At today’s Mobile World Congress in Barcelona, Spain, Microsoft announced the next version of their smartphone operating system, Windows Phone 7. Based on the demo at that site, I must say, nice job, Microsoft. While Microsoft has recently taken some heat for no longer being innovative, this release is certainly a big step forward for the company, making us forget about the somewhat lackluster 6.5 release. That release was clearly grounded in the pre-smartphone, Pocket PC era where Microsoft was actually a big player. However, it didn’t even come close to competing with the iPhone or even Android based phones in the consumer market.
All this is going to change with the new release, though, I hope. The new 7 series user interface is based on the Zune’s, which means it is much better suited for touch and it looks just gorgeous. I have been playing around with an iPod touch for the past week (more on that in a later article) and the Zune is just orders of magnitude more stylish. It feels weird saying that, but in this case it’s true: Apple should actually look to Microsoft for better looking GUIs. The iPhone and iPod GUIs are so 2007.
Anyway, that’s just my first impression based on the demos and videos Microsoft released. I can’t wait to get my hands on an actual device. Apparently, they are aiming for a late 2010 release. Until then, you can get more info by registering for backstage access at the Windows Phone 7 site. Apparently this means, you can watch “exclusive behind the scenes videos” and also get a chance to win some prizes. Maybe a Windows Phone? Probably not.
Today marks the 15th anniversary of the launch of Borland Delphi, which took place on 14 February 1995 at the Software Development Conference. Back in my high school years, Borland’s Turbo Pascal was the first programming language I learned, so it was no big leap to use Delphi for my personal projects in later years. Coming from a Pascal background, the learning curve was not very steep, so I could leverage my existing skills very well to eventually make a career out of it. To this day, I do most of my-to-day development in this language and while I am not religious about the programming languages I use, given the fact that some 90% of my programming experience has been with Delphi, this language has a special place in my heart.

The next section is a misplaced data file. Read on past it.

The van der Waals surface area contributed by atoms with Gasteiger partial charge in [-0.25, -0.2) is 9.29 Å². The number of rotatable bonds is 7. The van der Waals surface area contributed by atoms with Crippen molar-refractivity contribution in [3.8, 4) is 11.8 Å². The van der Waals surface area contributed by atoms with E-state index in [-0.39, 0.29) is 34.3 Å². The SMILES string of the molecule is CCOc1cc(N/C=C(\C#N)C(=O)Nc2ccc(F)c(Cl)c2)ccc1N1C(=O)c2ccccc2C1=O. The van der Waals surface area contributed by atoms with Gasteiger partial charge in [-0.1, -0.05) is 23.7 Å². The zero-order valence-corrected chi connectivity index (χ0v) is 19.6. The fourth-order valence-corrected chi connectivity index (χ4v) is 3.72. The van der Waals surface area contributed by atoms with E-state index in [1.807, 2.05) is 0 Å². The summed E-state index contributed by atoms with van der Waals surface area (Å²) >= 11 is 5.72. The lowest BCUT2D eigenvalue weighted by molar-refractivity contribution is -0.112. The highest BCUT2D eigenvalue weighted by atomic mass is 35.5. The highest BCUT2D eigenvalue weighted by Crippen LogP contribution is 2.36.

Let me therefore take this opportunity to congratulate the Delphi team on continuing to evolve and improve this fine programming language. Thanks for 15 great years – of which I have actively used Delphi for about eight – and let’s hope for many more to come.
If you are interested in the history of Delphi (or Turbo Pascal), check out the Museum section on Embarcadero’s developer site. Over the past weeks, Chris Hesik of the Delphi team has also been posting design documents from the early days of Delphi to his blog. For Delphi’s 10th birthday, Marco Cantu had compiled pictures from the Delphi launch event in 1995.
Upcoming Series of Delphi Techniques and Tips
Even though Delphi has traditionally been used for database and GUI programming, most of my projects now are server applications that process data of some kind, often highly optimized for maximum data throughput. I have collected some material on techniques to use Delphi for such high performance data applications. Originally, I had meant to submit this as an article to the Embarcadero Developer Network. However, since I haven’t found the time to write it up in one coherent, insightful piece, I might use this blog to post it in parts, maybe one article now and then about some techniques or other tips that I have found useful in my development work. So stay tuned.